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Archive for December 6th, 2017

At a time when most people my age are planning for retirement, I am spending increasingly longer amounts of time beginning a new career as a novelist. This new career is one that I have always wanted, but until recently I could never seriously consider it. I remember once I was so desperate to learn why I was having problems that I asked a professional writer how to begin (he told me, truthfully but rather unhelpfully, just to write). However, each career I’ve undertaken has brought me closer to the goal, as I’ve moved from academic to technical and marketing writing to journalist, and now I am finally taking the final step.

I don’t suppose that I qualify as more than a promising beginner, and there are times I doubt I rate so high. However, I am learning more and more about the craft of novel writing, at least as applies to me. For example:

  1.  Joining a writer’s group helps with morale. If nothing else, having mostly finished work being taken seriously by ten or so people is an incentive, even if the criticism is not always to the point or you suspect that some of the others in the group may not be the audience you were assuming. Writing implies an audience, and having one encourages me far more than working in isolation.
  2. When a scene stalls, adding another character to the mix can usually get it started again.  That is a less dramatic version of Raymond Chandler’s suggestion that at such moments, you should have two men break down the door and enter waving guns.
  3. As a plotter, I am a combination of a careful and impulsive planner. Knowing the general outline of what I want to happen in each chapter gives me confidence, and allows me to move back and forth in the novel, and to know where certain deals are needed or can be placed. The closer I get to actually writing a chapter, the more detail I need, but if I work out every single detail before writing, the impulse to write tends to die. Just as importantly, I miss the pleasure of discovering new twists and  background details that come to me as I work.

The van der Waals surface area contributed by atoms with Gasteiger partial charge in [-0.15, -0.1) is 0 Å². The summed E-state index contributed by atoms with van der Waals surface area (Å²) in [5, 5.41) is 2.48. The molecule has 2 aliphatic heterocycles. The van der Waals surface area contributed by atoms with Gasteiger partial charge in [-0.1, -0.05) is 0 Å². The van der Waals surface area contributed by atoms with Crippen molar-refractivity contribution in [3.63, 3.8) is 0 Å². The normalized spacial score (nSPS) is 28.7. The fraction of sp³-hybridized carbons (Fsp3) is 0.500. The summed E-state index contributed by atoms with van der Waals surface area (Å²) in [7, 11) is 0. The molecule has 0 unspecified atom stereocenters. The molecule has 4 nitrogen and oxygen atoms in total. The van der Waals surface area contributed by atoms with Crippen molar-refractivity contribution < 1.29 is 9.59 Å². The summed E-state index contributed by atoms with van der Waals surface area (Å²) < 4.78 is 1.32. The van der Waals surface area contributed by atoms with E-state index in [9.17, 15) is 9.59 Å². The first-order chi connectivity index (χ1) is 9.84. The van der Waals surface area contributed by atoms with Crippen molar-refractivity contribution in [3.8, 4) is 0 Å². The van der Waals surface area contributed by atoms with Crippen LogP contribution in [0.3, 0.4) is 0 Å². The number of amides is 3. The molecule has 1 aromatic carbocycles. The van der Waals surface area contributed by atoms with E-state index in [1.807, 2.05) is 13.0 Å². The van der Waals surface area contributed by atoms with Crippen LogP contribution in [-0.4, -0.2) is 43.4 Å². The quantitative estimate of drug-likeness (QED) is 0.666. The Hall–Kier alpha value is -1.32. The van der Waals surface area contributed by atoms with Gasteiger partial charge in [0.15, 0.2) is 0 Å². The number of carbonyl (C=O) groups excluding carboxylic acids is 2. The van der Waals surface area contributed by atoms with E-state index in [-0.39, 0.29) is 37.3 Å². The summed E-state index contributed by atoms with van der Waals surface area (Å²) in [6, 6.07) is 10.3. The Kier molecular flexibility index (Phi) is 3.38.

4. Adding details or characters is more than just a matter of immediate color, the way it would be in poetry. Instead, both details and characters can change the course of the plot later on. For example, during one critique, someone mentioned that they would like to hear more about the mysterious builders of an old fortification. I hadn’t intended to follow up on that bit of color, but her comment made me realize that I should explain just who those builders were later on. Similarly, having mentioned a character in passing, I realized that I could use her later on, which lead to the idea of her living in a building that once housed a Roman-style bath but has since been divided into apartments. Having the protagonists visit this character, I realized, would also help tie up a loose end in the plot.